Rockville's Paul Goldstein finally saw a familiar face across the tennis court tonight at the Pan American Games when he faced fellow American Cecil Mamiit in the men's singles final.
Goldstein beat his friend, who he had played seven previous times, 4-6, 6-0, 6-3, to win the gold medal and become the first American man to win the gold medal at the Pan American Games since 1983, when Greg Holmes won in Caracas, Venezuela.
"I play tennis every week, and I compete to win," said Goldstein, 23. "But this is the only time I get to compete for a gold medal, and that's a real neat thing. . . . I haven't won a tournament in a while. That's the thing about tennis -- you can play every week and lose. So to go through an entire tournament and not lose was also kind of nice."
Goldstein and Mamiit also met in the first round of the Lipton Championships in March, with Mamiit winning, 4-6, 6-2, 7-5. Goldstein won in three sets when they met in the final of the 1993 USTA national 18-year-old boys championships.
Goldstein did not drop a set en route to the final here, defeating Jamaica's Jermaine Smith, Argentina's Eduardo Masso and Brazilians Daniel Melo and Paulo Traicher. Goldstein needed only 56 minutes to defeat Traicher in the semifinal, 6-1, 6-0.
"It generally takes a while to settle into a tournament," Goldstein said. "Playing at the same site, in the same city, for a few days, your confidence level increases. The further you get, the better you play. I generally am not in [tournaments] this deep."
Goldstein, who attended Sidwell Friends and then played at Stanford University, skipped two ATP tournaments to play in the Pan Am Games. His ranking -- No. 92 -- surely will drop after this event. He is not playing for an Olympic berth. But there was never any question that Goldstein would be here.
"Missing two weeks on the North American hard court tour -- that's a bit of a sacrifice," Goldstein said. "But it was really a no-brainer. The USTA has been so supportive of my career, that when they asked, it was an easy decision. It's not necessarily a once-in-a-lifetime thing, but it is definitely a unique experience getting to represent your country. And now I'm playing good tennis, too."
The Pan Am Games can be a steppingstone to bigger and better things. Arthur Ashe won a bronze medal at the 1967 Pan Am Games -- the last time the Games were held in Winnipeg.
In March 1995, Chanda Rubin was ranked 38th and skipped the Lipton Championships, one of the year's biggest tournaments, in order to travel to Argentina to compete at the Pan Am Games.
Rubin won the bronze medal in singles and the silver in doubles. A few months later, she advanced to the quarterfinals of the French Open. One year later, when Rubin returned to play in the Lipton, she was ranked sixth.
Maybe Goldstein -- who has been pleased with his "efficient and productive" play on the court here -- can do the same thing. He will play in the Legg Mason Classic in Washington later this month and then head to the U.S. Open.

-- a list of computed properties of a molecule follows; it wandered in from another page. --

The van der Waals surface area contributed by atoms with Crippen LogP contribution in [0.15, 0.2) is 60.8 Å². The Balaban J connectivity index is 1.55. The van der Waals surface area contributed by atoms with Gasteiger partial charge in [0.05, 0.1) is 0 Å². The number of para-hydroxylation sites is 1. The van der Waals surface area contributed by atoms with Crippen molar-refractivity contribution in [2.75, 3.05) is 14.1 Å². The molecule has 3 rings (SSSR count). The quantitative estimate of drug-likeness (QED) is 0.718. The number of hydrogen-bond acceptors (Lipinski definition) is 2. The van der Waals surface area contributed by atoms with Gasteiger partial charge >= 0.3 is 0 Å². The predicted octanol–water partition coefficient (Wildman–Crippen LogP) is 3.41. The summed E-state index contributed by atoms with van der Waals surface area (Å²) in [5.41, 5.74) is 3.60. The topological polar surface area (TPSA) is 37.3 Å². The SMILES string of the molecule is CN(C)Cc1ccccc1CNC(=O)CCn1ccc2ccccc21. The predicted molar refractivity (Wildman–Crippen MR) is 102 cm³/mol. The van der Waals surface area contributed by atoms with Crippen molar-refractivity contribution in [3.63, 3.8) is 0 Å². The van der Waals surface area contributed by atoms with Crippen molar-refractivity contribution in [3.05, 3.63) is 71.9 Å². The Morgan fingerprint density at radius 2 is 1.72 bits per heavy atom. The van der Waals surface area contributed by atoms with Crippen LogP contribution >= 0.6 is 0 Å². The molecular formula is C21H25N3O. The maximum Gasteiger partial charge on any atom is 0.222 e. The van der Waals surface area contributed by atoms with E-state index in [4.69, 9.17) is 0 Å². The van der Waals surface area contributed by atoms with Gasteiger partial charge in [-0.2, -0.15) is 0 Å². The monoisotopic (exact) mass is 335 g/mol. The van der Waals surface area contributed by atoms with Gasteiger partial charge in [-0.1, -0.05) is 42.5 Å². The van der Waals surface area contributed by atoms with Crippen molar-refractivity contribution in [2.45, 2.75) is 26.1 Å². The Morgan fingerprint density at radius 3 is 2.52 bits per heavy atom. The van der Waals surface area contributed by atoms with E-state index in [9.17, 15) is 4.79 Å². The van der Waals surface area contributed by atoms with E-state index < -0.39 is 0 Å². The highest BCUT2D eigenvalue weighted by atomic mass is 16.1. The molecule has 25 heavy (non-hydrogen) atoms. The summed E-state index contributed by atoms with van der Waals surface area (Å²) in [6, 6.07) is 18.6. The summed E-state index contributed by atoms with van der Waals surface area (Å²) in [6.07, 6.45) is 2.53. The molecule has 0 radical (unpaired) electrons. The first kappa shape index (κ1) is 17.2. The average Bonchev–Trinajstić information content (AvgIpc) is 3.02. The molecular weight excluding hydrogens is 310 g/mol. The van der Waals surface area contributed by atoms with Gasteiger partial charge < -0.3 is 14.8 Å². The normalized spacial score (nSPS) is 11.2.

A good showing at the Legg Mason -- in front of his home fans -- and at the U.S. Open would be a nice conclusion to Goldstein's first year on the professional tour. Goldstein reached the third round of both the Australian Open and Wimbledon this year.
"I feel good about where I am," said Goldstein, who made his professional debut at the 1998 Legg Mason. "My confidence level is at a higher level than when I started. I feel comfortable with my decision to turn professional; my periods of down time and frustration are a lot less now."
Goldstein has not had much free time in Winnipeg. His neighbors from Rockville, Dave and Lee Sislen, are here for a quick visit -- sandwiched between a business trip to Chicago and a wedding in Colorado -- to watch Goldstein play. The Sislens arrived on Tuesday, just in time to see Goldstein beat Melo, 6-4, 6-4.
Together, Goldstein and the Sislens watched team handball and were planning on watching judo. Goldstein has made a point of attending other events (such as badminton and volleyball) and interacting with other athletes, even though he is not staying in the village.
"One of the cool aspects of a tournament like this is the camaraderie among the fellow nations," Goldstein said. "I've met people from Brazil, Trinidad and Tobago -- maybe I can vacation in some of those places one day. This is a competitive atmosphere, but it's not the same as the [professional] tour . . .
"One of the things the USTA is trying to do is to get [American] players to foster more of a team atmosphere," Goldstein said. "It's easier to do that at an event like this, where it's more of a team format and you're representing your country."
Pan Am Notes: Saying he was the unwitting victim of a "dirty trick," Cuban high jumper Javier Sotomayor angrily disputed the positive cocaine test that cost him his Pan American Games gold medal.
"I am innocent," the world record holder told foreign reporters as he left his home in Havana.
In an interview published and broadcast by Cuba's state media, Sotomayor said he doesn't even take vitamins. He pointed out that countless previous drug tests at competitions and by Cuba's official sports doctors had all showed negative results.
"I have only seen that substance in the movies," Sotomayor said about cocaine in an interview with the Communist Party daily Granma. "I am the victim of a maneuver, a dirty trick." . . .
The United States under-18 team won the first gold medal ever awarded for women's soccer at the Pan Am Games with a 1-0 victory over Mexico. . . . Maria Vento became the first woman from Venezuela to win the gold medal in tennis when she beat American Tara Snyder, 7-6 (7-3), 6-1, in the final. . . . Cuba dominated the inside play in the second half and beat the Americans, 87-78, in women's basketball to advance to the gold medal game against Canada, which upset Brazil, 56-54.